There have been a lot of different numbers floated for a second stimulus relief package. The Senate tried to get through a so-called “skinny bill.” Democrats have their version clocking in at $2.2 trillion, which is down from the more than $3 trillion they were initially seeking.
The White House weighed in with a proposal for around $1.8 million. Despite general agreement on concepts like a second round of stimulus checks to Americans in need, both sides haven’t been able to bridge the gap on the overall price tag.
Most recently, showing how far apart the sides are growing, the White House amount drew opposition from both Nancy Pelosi/Democrats AND from some Senate Republicans.
Pelosi thinks the proposal comes in too low, and some Senate Republicans think it’s too high. What do they support?
Here’s what you need to know:
The Senate Majority Leader Has Split From Trump
There’s division now in Republican ranks. According to The Hill, Senate Majority Leader Mitch McConnell “shot down” a second relief package that would total between $1.8 trillion and $2.2 trillion, which is where the Trump administration and Democrats are at.
Instead, McConnell wants an amount around $500 billion.
“I don’t think so. That’s where the administration is willing to go. My members think half a trillion dollars, highly targeted, is the best way to go,” McConnell said, according to The Hill. He said he won’t bring the higher amounts to the Senate floor.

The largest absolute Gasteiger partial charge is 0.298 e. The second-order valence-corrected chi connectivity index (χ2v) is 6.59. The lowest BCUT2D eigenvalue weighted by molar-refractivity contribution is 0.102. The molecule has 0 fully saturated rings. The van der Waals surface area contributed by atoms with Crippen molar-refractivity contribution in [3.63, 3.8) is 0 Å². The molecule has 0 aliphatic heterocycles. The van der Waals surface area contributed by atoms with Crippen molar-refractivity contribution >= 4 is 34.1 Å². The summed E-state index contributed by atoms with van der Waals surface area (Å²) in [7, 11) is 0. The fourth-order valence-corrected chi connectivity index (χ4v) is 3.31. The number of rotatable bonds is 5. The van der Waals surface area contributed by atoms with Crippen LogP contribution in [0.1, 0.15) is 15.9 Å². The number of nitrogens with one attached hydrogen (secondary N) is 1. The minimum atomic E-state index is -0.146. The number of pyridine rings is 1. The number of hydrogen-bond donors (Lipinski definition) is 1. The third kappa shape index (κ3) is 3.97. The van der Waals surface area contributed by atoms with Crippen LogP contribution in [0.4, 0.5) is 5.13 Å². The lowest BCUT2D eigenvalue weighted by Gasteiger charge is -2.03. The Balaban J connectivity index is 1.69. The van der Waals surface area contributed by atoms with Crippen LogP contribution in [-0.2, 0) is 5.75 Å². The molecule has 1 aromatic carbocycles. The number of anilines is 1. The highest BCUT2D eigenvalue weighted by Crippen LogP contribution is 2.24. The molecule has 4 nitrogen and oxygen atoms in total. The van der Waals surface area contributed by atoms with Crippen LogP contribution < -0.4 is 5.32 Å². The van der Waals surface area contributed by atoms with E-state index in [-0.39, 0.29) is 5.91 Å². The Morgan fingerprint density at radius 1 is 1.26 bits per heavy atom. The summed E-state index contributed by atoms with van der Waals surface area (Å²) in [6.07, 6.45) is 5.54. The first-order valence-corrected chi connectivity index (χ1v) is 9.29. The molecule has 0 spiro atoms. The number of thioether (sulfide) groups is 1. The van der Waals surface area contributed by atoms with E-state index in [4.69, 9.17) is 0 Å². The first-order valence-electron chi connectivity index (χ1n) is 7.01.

According to CNN, McConnell, speaking back home to reporters in Kentucky, said of the White House proposal: “He’s talking about a much larger amount than I can sell to my members.”
Pelosi & the White House Continue Negotiations
Despite the Senate majority leader’s comments, negotiations have continued between Pelosi and Treasury Secretary Steven Mnuchin, who has been representing the administration in stimulus talks.
“I don’t agree with the speaker’s approach of we have to do all or nothing,” Mnuchin said, according to CNN. “We’re continuing to negotiate a comprehensive bill, but we want to put money into the economy now.” But the dollar figures remain far apart, the election is looming, and chances for more stimulus relief before Election Day seem to be diminishing as a result.
For her part, Pelosi said, according to The Washington Post, “I’m not putting anything off until January. The last thing I want is to have Joe Biden come in, and we have to sweep behind this elephant in January. We have to be ready for what comes next. And we will be.”
She’s remained firm on the $2.2 trillion amount and has been harshly critical of Republicans for taking what she considers two step backs and not approving an amount that she thinks will meet the needs of Americans. Meanwhile, President Donald Trump has painted Pelosi as the intransigent one in Twitter comments, as both sides try to score points with the election around the corner.
According to The Washington Post, some Democrats are urging Pelosi to reach a deal. “When families and businesses are hurting, and it looks like we have to wait until February for action, we simply can’t dismiss any help out of hand,” New Jersey Democratic Representative Josh Gottheimer, the leader of the bipartisan Problem Solvers Caucus, told The Post. “I’m sure there are areas for improvement, but we should stay at the table until we can get this across the finish line.”